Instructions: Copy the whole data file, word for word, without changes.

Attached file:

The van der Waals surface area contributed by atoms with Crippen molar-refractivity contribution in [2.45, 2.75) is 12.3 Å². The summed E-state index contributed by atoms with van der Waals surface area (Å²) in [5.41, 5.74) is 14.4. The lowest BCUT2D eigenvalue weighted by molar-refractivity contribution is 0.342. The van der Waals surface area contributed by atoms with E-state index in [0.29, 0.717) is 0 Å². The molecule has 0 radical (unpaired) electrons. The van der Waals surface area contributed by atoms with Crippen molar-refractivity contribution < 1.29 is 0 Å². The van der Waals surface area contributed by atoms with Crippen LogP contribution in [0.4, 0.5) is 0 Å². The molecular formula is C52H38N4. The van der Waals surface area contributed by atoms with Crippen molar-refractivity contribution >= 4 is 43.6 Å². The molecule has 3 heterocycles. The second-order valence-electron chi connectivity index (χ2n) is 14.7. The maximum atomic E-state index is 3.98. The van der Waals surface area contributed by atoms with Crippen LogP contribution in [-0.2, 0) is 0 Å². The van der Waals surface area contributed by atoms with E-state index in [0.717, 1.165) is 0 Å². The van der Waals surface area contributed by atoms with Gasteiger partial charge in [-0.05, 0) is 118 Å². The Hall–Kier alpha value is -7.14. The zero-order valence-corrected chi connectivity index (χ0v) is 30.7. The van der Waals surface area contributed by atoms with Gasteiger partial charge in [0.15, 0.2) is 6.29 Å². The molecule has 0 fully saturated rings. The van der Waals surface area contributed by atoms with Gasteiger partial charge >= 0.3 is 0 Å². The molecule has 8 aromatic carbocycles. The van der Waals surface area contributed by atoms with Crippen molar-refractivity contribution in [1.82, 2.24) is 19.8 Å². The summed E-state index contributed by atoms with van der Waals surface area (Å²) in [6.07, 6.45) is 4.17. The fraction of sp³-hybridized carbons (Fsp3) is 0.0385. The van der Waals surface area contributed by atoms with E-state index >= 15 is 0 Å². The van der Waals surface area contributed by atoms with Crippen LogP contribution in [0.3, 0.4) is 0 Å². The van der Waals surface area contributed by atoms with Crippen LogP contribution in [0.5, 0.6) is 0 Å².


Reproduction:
The van der Waals surface area contributed by atoms with Crippen molar-refractivity contribution in [2.45, 2.75) is 12.3 Å². The summed E-state index contributed by atoms with van der Waals surface area (Å²) in [5.41, 5.74) is 14.4. The lowest BCUT2D eigenvalue weighted by molar-refractivity contribution is 0.342. The van der Waals surface area contributed by atoms with E-state index in [0.29, 0.717) is 0 Å². The molecule has 0 radical (unpaired) electrons. The van der Waals surface area contributed by atoms with Crippen molar-refractivity contribution < 1.29 is 0 Å². The van der Waals surface area contributed by atoms with Crippen LogP contribution in [0.4, 0.5) is 0 Å². The molecular formula is C52H38N4. The van der Waals surface area contributed by atoms with Crippen molar-refractivity contribution >= 4 is 43.6 Å². The molecule has 3 heterocycles. The second-order valence-electron chi connectivity index (χ2n) is 14.7. The maximum atomic E-state index is 3.98. The van der Waals surface area contributed by atoms with Crippen LogP contribution in [-0.2, 0) is 0 Å². The van der Waals surface area contributed by atoms with E-state index in [0.717, 1.165) is 0 Å². The van der Waals surface area contributed by atoms with Gasteiger partial charge in [-0.05, 0) is 118 Å². The Hall–Kier alpha value is -7.14. The zero-order valence-corrected chi connectivity index (χ0v) is 30.7. The van der Waals surface area contributed by atoms with Gasteiger partial charge in [0.15, 0.2) is 6.29 Å². The molecule has 0 fully saturated rings. The van der Waals surface area contributed by atoms with Gasteiger partial charge >= 0.3 is 0 Å². The molecule has 8 aromatic carbocycles. The van der Waals surface area contributed by atoms with Crippen molar-refractivity contribution in [1.82, 2.24) is 19.8 Å². The summed E-state index contributed by atoms with van der Waals surface area (Å²) in [6.07, 6.45) is 4.17. The fraction of sp³-hybridized carbons (Fsp3) is 0.0385. The van der Waals surface area contributed by atoms with E-state index >= 15 is 0 Å². The van der Waals surface area contributed by atoms with Crippen LogP contribution in [0.3, 0.4) is 0 Å². The van der Waals surface area contributed by atoms with Crippen LogP contribution in [0.5, 0.6) is 0 Å².